There was a time in the past when Sonic used to compete with Mario not just in sales, but also in term of the quality of the games. As time passed, the star power of Sonic slowly diminished mostly due to the fact that the series failed to transition properly to 3D resulting in games that were mechanically flawed and hence were critically panned. Sega has since then tried to bring back the side-scrolling Sonic back into action but has failed to do until now.
The release of Sonic Mania paves the way for classic Sonic to return with its 2D side-scrolling roots and it packs the same excitement and fun as the original Sonic trilogy on the Sega Mega Drive. Sonic Mania is the brainchild of Christian “Taxman” Whitehead, who himself is a fan of the classic Sonic games.
He has mostly programmed enhanced version of some of the classic Sonic games and almost all of them have been received favorably by the fans of the series.
The release of Sonic Mania was his first major project that was a joint collaboration along with Sega and it is no surprise to see that he has managed to create a Sonic game that the official Sonic Team has failed to do so for many years.
Sonia Mania features a retro sprite-based art style that evokes memory of the Sega Mega Drive days. It is basically an enhanced art style from the classic
Sonic games with modern techniques mixed in between so that the retro look is maintained but improved upon with the better hardware offered now. A lot of the animations from the classic Sonic games have been retouched and improved giving them a completely new feel while making sure that the original gameplay experience is maintained. This is no easy feat as we have seen that the official Sonic Team, who developed majority of the Sonic games, have failed to achieve the same result.
I have only casually played most of the mdoern Sonic games and was never really a big fan of the series, but I did enjoy what I played of the 2D sonic games. Even though Sonic is considered one of the better platformer of the early Sega Mega Drive days, it also had its fair share of flaws.
The sense of speed might be incredible but it came at the expense of a sense of progression in the level. You had the whole level for yourself to explore but do you spent time with it, or do you just rush to the end of the stage so you can start the boss fight. This is something that might not sit well with those who prefer traditional platformers like Mario but giving choices to the player is never a bad thing, right? Sonic Mania builds on the same foundation laid out be the classic Sonic games by giving the player the choice to rush through a level with full speed, or explore it to discover all the hidden secrets within it. The levels are divided in acts and labeled as zones with the game carrying around 12 zones to complete with 2 acts each per level.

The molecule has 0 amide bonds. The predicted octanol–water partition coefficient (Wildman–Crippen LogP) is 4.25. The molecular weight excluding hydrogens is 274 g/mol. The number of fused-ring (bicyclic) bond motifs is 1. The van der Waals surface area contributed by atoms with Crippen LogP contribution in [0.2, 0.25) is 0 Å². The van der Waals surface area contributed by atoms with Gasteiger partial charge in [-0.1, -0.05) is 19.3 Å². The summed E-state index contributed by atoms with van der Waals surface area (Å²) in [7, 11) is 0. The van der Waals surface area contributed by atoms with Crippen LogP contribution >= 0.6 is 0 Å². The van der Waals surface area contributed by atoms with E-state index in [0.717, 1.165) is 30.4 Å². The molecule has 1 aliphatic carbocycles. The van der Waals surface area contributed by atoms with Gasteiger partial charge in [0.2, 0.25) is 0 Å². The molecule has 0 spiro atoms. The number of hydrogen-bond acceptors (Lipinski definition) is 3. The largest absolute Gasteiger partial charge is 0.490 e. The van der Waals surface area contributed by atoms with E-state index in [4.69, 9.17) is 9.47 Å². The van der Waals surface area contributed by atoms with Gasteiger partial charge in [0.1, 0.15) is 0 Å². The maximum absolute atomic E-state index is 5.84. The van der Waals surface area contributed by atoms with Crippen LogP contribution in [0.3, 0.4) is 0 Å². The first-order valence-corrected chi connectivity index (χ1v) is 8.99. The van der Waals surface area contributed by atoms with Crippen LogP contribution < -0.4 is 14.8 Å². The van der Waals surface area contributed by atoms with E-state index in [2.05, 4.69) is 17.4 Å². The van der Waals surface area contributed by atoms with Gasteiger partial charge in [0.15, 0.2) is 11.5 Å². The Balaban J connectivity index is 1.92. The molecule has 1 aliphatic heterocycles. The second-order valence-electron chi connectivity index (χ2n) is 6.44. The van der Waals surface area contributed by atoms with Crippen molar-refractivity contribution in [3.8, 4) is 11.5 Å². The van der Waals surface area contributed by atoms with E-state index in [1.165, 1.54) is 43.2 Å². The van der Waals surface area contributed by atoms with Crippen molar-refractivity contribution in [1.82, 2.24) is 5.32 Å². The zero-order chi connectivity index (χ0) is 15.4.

There are also boss fights at the end of each act majority of which is unique and ranks as one of the best boss fights in the series. There are a lot of creatively designed boss battles that keep the gameplay fresh and offer some interesting break from the standard platforming gameplay.
These boss battles are based on a pattern and require you to understand them in order to defeat them. They are also pretty entertaining the first time around and since they are usually short enough, they never feel like a burden during a replay of the game.
Speaking of the level design, some of it is jaw dropping gorgeous. Each level has its own set of gimmicks that are tied to the design of the level so they never feel forced. There are a lot of secrets to collect in each level with bonus stages for unlocking chaos emeralds. If you are a true Sonic fan, you will have a great time collecting each of these chaos emeralds and completing majority of the game.
However if you are just here to play through a game the first time around, it is rather short and will take just under 5 hours to complete all of the zones. Of course, this assumes you rush through each level instead of exploring every nook and cranny. Sonic Mania has a rather charming presentation where attention has been given to make sure it retains it classic look.
The game also features a CRT filter that implements scanlines on the screen for maximum nostalgic feelings. Aside from that, you have multiple different modes to tackle like the Time Attack mode or the Competition mode. The game also works in co-op so you can play it with a partner which can be extremely fun in itself.
You can also play through the main story with either Sonic, Knuckles, Miles or a combination of characters. Sonic Mania also offers plenty of secrets that are unlocked through various means in the game. These secrets add to the replay value and should keep you occupied for a long time.
The developers have even added some cool cheats and codes to be used in the game which is a breath of fresh air in the current DLC fueled market. As for the Nintendo Switch version of the game, there is no major issue aside from a very minor bug that delays the opening of the home screen.
It hardly affects the actual experience of playing the game and even then, the developers are already working on a fix for it. Honestly Sonic Mania feels like the ideal game for the Nintendo Switch with its handheld and TV hybrid allowing the user a variety of options to play the game.